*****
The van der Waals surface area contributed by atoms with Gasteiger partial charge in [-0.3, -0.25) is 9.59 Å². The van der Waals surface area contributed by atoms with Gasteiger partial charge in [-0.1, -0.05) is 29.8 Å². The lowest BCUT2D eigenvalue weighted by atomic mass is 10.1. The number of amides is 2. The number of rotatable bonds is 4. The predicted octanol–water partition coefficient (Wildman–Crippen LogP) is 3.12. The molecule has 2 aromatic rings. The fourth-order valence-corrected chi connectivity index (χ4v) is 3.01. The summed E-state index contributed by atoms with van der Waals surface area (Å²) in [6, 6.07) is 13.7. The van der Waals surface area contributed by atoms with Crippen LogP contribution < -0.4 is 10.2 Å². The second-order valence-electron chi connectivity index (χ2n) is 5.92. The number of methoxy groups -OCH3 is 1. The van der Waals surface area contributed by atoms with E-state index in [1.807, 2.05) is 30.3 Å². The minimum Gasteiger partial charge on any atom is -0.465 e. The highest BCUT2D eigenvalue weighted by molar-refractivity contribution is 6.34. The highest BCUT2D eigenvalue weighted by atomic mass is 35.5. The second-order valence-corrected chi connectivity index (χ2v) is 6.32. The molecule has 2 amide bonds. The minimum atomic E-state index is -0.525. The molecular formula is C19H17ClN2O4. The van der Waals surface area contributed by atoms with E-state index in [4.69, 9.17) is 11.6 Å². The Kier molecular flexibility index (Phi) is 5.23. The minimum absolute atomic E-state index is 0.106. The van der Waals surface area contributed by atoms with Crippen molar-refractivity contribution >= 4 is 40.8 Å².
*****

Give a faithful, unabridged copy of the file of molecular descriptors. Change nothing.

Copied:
The van der Waals surface area contributed by atoms with Gasteiger partial charge in [-0.3, -0.25) is 9.59 Å². The van der Waals surface area contributed by atoms with Gasteiger partial charge in [-0.1, -0.05) is 29.8 Å². The lowest BCUT2D eigenvalue weighted by atomic mass is 10.1. The number of amides is 2. The number of rotatable bonds is 4. The predicted octanol–water partition coefficient (Wildman–Crippen LogP) is 3.12. The molecule has 2 aromatic rings. The fourth-order valence-corrected chi connectivity index (χ4v) is 3.01. The summed E-state index contributed by atoms with van der Waals surface area (Å²) in [6, 6.07) is 13.7. The van der Waals surface area contributed by atoms with Crippen LogP contribution < -0.4 is 10.2 Å². The second-order valence-electron chi connectivity index (χ2n) is 5.92. The number of methoxy groups -OCH3 is 1. The van der Waals surface area contributed by atoms with E-state index in [1.807, 2.05) is 30.3 Å². The minimum Gasteiger partial charge on any atom is -0.465 e. The highest BCUT2D eigenvalue weighted by molar-refractivity contribution is 6.34. The highest BCUT2D eigenvalue weighted by atomic mass is 35.5. The second-order valence-corrected chi connectivity index (χ2v) is 6.32. The molecule has 2 amide bonds. The minimum atomic E-state index is -0.525. The molecular formula is C19H17ClN2O4. The van der Waals surface area contributed by atoms with E-state index in [4.69, 9.17) is 11.6 Å². The Kier molecular flexibility index (Phi) is 5.23. The minimum absolute atomic E-state index is 0.106. The van der Waals surface area contributed by atoms with Crippen molar-refractivity contribution >= 4 is 40.8 Å².